Beautiful After Breast Cancer Foundation


Modern medicine is increasingly transitioning towards preventive care. This shift towards prevention has also been observed in breast cancer care in recent years, particularly with the discovery of the BRCA gene. Subsequently, multiple genes and risk factors have been identified. Depending on these factors, a personalized screening strategy can be chosen. Therefore, it is crucial to understand these genetic and risk factors.


I was diagnosed with cancer ... This website serves as a portal designed to assist you and your loved ones in accessing personal information and finding solutions to your concerns.

The primary goal of this website is to offer guidance and support to patients as they navigate their journey toward recovery and improved quality of life. The "Diagnosis" section of our website is divided into two main categories. Firstly, under "Anatomy and Physiology," we provide fundamental knowledge about the breast. Secondly, in the "Tumors and Disorders" section, we delve deeper into various breast-related conditions.

Moreover, we aim to provide information to women who may be concerned about potential breast issues but are hesitant to seek immediate medical advice. Knowledge and information can often offer immediate reassurance if a woman is able to identify the issue herself and determine that no specific treatment is necessary. Conversely, we also strive to educate women who have received a diagnosis of a serious breast condition, such as breast cancer, and wish to approach their doctor well-informed and prepared.


The treatment for breast cancer should immediately include a discussion about reconstruction. Our foundation has no greater goal than to raise awareness of this among patients and oncological surgeons. By making an informed decision beforehand, we avoid closing off options for later reconstruction while still considering the oncological aspect. Of course, survival is paramount, and the decision of the oncologic surgeon will always take precedence.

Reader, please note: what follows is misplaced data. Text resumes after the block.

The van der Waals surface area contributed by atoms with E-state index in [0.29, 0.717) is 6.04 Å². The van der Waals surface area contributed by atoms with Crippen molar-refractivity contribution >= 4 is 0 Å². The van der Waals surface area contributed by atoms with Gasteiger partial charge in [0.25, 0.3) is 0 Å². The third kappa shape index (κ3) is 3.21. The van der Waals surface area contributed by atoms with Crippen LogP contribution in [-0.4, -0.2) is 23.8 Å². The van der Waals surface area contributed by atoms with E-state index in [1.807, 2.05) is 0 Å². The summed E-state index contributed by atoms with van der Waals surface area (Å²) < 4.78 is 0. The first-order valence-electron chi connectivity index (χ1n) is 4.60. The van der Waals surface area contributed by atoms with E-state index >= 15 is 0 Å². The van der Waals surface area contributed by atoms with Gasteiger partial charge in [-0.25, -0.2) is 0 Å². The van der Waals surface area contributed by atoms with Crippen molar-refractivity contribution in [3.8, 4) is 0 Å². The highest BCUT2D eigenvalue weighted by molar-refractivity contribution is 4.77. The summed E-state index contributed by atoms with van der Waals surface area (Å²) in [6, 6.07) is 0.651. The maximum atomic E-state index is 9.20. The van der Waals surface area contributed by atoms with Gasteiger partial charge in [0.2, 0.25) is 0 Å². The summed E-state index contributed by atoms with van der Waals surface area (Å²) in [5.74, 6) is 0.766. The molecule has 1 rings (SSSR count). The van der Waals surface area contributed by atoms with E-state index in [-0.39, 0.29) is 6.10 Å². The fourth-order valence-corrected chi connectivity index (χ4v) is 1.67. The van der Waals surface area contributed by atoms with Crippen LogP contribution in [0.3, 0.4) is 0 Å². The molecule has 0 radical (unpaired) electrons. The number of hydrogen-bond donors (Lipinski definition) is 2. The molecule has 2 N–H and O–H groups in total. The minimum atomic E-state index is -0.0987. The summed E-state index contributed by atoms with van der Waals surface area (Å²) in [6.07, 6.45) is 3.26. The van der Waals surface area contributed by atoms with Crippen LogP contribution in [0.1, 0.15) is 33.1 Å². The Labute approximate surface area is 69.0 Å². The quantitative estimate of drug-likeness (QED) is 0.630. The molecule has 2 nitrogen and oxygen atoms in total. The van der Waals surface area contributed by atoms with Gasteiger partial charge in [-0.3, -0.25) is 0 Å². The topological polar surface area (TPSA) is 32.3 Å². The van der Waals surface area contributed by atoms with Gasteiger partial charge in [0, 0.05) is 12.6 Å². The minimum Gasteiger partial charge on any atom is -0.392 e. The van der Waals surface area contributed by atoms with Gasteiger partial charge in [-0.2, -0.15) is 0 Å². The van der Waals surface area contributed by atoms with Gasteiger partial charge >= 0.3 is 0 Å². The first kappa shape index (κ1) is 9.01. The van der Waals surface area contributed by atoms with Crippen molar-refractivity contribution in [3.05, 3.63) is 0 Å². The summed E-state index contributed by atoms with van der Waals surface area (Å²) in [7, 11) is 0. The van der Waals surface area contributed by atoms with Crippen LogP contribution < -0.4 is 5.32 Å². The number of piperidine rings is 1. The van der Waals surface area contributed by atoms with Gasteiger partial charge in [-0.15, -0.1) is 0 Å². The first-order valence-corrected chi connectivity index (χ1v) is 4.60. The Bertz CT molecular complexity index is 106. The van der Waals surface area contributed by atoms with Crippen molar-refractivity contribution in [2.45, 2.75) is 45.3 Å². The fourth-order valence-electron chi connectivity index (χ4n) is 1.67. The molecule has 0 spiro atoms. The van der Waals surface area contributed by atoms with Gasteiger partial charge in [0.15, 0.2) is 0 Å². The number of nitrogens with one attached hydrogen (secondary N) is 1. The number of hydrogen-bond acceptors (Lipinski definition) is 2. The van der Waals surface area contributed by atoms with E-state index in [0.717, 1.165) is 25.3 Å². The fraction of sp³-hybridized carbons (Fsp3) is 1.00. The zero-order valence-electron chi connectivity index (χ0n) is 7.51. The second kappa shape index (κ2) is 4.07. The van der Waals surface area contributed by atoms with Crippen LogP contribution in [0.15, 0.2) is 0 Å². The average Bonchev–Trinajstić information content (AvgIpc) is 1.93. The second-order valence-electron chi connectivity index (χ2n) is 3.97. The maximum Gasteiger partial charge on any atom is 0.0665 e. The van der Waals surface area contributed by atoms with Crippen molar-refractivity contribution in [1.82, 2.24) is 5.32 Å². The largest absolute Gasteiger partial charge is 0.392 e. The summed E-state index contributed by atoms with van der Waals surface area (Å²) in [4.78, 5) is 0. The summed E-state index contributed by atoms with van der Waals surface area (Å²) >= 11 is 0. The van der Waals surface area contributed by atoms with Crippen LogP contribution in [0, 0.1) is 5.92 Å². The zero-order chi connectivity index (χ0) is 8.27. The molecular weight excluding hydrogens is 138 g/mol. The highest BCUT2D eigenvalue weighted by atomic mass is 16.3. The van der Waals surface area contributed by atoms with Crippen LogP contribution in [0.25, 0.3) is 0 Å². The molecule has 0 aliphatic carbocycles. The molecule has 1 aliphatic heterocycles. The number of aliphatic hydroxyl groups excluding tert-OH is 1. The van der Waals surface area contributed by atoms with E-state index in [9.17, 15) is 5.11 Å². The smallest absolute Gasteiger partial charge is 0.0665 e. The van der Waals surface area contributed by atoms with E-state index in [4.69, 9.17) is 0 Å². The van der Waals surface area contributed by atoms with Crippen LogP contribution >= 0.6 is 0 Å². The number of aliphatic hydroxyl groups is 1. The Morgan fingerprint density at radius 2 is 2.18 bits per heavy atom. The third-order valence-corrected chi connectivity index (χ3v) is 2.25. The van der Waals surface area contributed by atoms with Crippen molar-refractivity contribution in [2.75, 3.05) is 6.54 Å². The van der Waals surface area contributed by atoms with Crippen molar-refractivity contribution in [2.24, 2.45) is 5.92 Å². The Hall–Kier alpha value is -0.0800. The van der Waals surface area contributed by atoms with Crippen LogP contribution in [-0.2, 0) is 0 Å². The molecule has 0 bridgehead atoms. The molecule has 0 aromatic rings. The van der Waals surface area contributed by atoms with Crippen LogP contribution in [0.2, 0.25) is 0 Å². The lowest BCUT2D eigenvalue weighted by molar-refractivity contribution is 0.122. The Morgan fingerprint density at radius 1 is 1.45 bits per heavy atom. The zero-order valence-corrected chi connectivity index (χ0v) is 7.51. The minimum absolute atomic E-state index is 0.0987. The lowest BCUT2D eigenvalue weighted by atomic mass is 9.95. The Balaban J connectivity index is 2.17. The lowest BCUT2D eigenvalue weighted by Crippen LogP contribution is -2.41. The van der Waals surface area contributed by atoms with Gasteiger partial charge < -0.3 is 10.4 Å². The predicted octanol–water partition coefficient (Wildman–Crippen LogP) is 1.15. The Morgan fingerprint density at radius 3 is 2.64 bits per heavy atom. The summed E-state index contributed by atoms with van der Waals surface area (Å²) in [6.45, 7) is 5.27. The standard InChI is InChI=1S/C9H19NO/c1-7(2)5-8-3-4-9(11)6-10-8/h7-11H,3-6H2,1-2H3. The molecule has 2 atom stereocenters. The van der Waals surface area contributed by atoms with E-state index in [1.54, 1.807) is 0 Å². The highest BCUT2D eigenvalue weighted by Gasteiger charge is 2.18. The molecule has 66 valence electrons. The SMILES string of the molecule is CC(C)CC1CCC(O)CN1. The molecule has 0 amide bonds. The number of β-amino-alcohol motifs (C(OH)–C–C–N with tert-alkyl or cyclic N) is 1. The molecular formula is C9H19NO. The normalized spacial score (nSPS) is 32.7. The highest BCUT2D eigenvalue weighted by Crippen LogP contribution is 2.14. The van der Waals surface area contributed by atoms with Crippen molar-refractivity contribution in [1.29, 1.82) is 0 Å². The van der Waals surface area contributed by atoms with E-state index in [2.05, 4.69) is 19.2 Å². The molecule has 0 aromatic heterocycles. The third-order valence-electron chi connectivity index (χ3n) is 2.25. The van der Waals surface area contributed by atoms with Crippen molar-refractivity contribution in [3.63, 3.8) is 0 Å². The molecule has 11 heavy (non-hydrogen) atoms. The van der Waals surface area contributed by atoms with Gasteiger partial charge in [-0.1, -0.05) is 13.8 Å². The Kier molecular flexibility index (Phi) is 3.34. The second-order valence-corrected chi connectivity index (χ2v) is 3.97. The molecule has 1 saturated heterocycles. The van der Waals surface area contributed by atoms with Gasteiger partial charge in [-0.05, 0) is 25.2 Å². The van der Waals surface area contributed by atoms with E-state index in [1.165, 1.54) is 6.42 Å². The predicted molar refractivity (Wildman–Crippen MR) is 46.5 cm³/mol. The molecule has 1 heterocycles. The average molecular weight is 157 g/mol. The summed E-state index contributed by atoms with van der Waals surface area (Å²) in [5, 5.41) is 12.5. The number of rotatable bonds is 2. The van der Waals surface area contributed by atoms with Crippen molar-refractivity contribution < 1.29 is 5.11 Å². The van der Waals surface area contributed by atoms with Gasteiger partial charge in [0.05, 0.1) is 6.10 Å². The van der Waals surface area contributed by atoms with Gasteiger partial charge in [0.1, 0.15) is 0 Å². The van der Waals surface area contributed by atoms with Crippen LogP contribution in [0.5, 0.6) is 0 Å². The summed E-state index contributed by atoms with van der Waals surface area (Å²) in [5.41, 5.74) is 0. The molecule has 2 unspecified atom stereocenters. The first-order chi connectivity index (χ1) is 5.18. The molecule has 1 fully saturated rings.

The "Reconstruction or not?" page contains all the information you can expect during an initial consultation before undergoing tumor removal. This page is comprehensive, and your plastic surgeon will only provide information relevant to your situation.

"Removing the tumor" details the surgical procedure itself. This is the most crucial operation because effective tumor removal remains paramount. We guide you through the various methods of removal, a decision often made by a multidisciplinary team comprising oncologists, radiologists, pathologists, radiotherapists, breast nurses, gynecologists, oncological surgeons, and plastic surgeons.

The "Breast Reconstruction" section includes information and illustrations of the different reconstruction options along with corresponding steps.


Those treated for cancer often need a long period to recover.

Cancer is a radical illness with a heavy treatment. Often, people have to deal with psychosocial and/or physical problems afterwards, such as stress, anxiety, extreme fatigue, painful joints, reduced fitness, lymphedema... This can have a major impact on general well-being.

There are rehabilitation programmes offered by most hospitals. We cover some of the major topics here.

Quality of life

Quality of life is a key factor in coping with breast cancer. Therefore, it is important to find coping mechanisms that work, which will be different from patient to patient. For some, it may be finding enjoyment in activities they engaged in prior to diagnosis, taking time for appreciating life and expressing gratitude, volunteering, physical exercise... Of prime importance, studies have shown that accepting the disease as a part of one’s life is a key to effective coping, as well as focusing on mental strength to allow the patient to move on with life. In this section we are addressing some topics that patients experience during and after treatment and we are providing information to address them.

Tuberous Breast Malformation

Description of the Problem